There’s no doubting the fact that “asynchronous” multiplayer gameplay, or the ability to play games one turn per session over the course of several days, is the new hot trend in mobile gaming. Many of the top multiplayer games are asynchronous, including the popular Words with Friends (a one-move-at-a-time implementation of Scrabble) and Draw Something (a unique take on Pictionary that was recently bought by Zynga for 200 million).
When my cross-platform multiplayer game, Hero Mages, launched on iOS, I thought people would be excited by the ability to play live online battles with their friends playing on PC’s or Android devices. To my surprise, the overwhelming feedback I got was “this game would totally rock if only it had async multiplayer!”
As most Hero Mages players know, I’m not one to disappoint- so I immediately restructured my priorities for the next game update to include asynchronous multiplayer. Having never programmed “async multiplayer” before, I figured I’d start like I always do: with a Google search. The returns for ” how to program async multiplayer” weren’t very helpful: I found articles talking about how async is awesome and learned about a great selection of titles that support it- but the key “how to” part was strangely absent. It then occurred to me “This would be a really great resource for game developers”, so I’ve decided to chronicle my development of async multiplayer for Hero Mages here on IndieFlashBlog.com so that we can all benefit from what I hope will grow into a helpful “how to” series of articles.
Hero Mages is built using Adobe Flash, so my program code examples will be in ActionScript 3. The design and mechanics of async multiplayer, however, are applicable for any language.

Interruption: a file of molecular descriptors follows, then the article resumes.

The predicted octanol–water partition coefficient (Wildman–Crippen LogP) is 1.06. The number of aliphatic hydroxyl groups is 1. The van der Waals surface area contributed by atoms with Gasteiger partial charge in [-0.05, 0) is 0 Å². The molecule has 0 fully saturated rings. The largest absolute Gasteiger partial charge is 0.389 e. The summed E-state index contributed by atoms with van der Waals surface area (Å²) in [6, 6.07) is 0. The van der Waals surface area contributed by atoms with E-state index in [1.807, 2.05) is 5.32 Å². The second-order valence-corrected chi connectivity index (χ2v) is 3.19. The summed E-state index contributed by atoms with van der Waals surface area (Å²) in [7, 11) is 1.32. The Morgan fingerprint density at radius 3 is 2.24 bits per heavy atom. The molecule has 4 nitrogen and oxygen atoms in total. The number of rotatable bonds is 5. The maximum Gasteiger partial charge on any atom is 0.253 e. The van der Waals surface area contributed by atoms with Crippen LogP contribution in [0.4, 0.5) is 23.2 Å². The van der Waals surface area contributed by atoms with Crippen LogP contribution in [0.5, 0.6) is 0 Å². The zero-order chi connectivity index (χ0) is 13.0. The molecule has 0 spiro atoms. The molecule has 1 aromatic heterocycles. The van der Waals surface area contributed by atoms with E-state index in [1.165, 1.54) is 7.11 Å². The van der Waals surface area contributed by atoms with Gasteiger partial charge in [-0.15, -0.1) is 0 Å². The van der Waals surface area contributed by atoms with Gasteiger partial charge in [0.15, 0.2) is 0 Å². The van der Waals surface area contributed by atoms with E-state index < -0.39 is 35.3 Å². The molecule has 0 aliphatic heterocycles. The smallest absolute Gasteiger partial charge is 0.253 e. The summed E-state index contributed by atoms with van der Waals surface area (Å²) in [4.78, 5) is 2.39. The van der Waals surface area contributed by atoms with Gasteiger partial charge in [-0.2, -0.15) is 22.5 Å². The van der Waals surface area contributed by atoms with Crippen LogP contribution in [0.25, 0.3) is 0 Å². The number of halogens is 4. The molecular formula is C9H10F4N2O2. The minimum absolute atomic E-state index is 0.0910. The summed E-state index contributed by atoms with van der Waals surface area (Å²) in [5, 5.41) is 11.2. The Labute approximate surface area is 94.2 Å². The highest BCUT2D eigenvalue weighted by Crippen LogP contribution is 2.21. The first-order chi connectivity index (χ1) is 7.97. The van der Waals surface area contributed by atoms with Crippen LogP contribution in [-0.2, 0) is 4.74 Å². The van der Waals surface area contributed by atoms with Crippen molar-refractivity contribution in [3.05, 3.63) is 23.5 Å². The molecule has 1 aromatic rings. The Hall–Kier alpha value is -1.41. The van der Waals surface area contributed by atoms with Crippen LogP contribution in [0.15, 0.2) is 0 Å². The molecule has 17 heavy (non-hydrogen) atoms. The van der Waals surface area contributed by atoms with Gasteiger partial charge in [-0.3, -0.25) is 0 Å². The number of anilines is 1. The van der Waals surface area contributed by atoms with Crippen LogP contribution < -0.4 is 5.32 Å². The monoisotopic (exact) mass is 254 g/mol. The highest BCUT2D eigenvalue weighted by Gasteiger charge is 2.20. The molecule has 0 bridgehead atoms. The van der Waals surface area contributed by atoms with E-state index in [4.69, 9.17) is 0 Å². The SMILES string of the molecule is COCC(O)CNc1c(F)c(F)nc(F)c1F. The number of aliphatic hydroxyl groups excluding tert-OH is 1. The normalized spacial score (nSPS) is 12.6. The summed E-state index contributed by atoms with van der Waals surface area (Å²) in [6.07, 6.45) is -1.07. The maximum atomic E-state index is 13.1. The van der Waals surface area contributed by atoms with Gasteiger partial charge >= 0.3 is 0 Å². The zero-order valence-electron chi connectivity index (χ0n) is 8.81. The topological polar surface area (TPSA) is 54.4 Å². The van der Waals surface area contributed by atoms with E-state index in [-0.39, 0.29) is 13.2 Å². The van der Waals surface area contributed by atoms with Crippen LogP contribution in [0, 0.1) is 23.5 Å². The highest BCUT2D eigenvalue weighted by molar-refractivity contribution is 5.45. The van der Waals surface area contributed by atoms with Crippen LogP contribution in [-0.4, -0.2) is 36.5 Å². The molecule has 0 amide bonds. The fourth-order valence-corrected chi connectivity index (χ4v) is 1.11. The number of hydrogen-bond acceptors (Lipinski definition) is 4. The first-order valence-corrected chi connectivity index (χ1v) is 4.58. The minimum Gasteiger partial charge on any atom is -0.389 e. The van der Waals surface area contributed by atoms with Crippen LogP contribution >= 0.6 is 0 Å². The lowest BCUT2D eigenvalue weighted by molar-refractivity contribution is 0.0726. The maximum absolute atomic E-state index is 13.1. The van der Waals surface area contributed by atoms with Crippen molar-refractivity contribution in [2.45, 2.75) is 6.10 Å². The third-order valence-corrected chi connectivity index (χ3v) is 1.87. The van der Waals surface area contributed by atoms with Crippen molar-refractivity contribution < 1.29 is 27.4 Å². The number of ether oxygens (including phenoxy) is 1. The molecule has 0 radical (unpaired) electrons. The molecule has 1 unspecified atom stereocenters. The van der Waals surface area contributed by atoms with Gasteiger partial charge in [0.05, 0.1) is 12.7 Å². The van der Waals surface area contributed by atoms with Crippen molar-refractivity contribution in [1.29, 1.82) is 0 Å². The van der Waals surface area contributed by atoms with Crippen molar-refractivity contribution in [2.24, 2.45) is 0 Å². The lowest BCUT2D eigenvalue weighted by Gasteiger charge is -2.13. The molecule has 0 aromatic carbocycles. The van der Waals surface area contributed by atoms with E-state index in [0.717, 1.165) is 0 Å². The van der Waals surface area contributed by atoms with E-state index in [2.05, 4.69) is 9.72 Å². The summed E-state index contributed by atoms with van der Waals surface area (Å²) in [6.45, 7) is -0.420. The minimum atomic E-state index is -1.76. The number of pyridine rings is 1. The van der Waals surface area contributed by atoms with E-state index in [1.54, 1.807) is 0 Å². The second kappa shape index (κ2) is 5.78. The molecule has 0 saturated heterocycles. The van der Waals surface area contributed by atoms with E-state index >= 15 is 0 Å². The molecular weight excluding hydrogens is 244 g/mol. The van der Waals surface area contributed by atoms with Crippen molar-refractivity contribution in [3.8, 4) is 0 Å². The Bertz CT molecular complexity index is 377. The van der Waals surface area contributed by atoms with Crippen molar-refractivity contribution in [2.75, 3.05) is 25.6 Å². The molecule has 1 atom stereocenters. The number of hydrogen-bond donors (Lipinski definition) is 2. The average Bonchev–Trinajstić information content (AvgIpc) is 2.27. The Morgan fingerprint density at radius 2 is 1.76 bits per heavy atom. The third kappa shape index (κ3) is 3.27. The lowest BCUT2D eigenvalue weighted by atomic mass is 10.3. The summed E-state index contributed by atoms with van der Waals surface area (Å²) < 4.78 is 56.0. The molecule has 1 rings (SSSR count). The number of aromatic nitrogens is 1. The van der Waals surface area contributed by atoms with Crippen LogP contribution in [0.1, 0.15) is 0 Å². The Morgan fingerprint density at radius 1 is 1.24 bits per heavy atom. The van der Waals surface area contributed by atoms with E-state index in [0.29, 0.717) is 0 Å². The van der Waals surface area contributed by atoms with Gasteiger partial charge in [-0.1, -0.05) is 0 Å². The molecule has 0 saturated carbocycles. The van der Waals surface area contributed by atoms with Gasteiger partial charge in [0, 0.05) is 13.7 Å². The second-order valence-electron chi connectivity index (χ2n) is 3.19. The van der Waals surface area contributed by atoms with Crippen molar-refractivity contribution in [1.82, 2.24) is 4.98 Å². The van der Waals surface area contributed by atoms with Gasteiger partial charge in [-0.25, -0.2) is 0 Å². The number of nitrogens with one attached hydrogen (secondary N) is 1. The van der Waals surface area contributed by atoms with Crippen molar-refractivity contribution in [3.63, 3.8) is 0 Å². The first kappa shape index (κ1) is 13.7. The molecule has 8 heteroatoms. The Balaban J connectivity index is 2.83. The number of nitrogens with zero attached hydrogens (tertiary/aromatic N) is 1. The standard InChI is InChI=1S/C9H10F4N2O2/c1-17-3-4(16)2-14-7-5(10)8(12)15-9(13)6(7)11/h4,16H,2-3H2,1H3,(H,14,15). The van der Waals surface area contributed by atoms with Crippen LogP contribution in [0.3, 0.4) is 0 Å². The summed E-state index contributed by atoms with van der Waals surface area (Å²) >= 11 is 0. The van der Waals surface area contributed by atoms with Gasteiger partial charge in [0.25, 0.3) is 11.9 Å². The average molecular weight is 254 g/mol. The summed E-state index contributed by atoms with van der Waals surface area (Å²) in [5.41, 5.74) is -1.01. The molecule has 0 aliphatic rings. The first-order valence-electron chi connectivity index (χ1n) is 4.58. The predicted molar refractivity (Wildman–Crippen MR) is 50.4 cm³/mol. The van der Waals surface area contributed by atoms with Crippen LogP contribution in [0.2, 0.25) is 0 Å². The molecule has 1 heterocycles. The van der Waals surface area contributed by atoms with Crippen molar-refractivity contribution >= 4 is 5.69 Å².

Learn from the Masters
One of the best ways to learn how to program something new is to study an application that successfully achieves your desired result. My goal is to achieve asynchronous multiplayer gameplay for my fantasy themed turn-based tactical strategy game, Hero Mages. It just so happens there’s a similar game to Hero Mages on the App Store with a terrific implementation of async gameplay: Hero Academy by Robot Entertainment. So, I’ve spent some time the past couple weeks playing the game (what better way to do research) and I’ve got to give the developers serious props: their integration of social media such as Facebook and Twitter tied in with a very effective async multiplayer user interface does a very effective job at solving the “isolated community” dilemma one such as myself might experience in a “live online” multiplayer game.
Here’s an overview of the async multiplayer in Hero Academy:
- Automatic login to servers upon launching game
- Invite/challenge players via Facebook and Twitter
- Option to create a new game or find a random opponent
- If player creates a new game, it gets added to an internal game list and waits for opponent to join
- If player opts to join game, a random game on the internal game list is selected and the player is connected. The joining player gets the first turn.
- Player can make up to 5 actions during their turn with the option to undo any or all of their choices before submitting their final commands.
- Once turn is submitted, database record of game is updated with new game state and a “Push” notification is sent to the opponent, indicating to them that it’s now their turn
- Opponent has 24 hours to complete their turn or the player can declare them as forfeit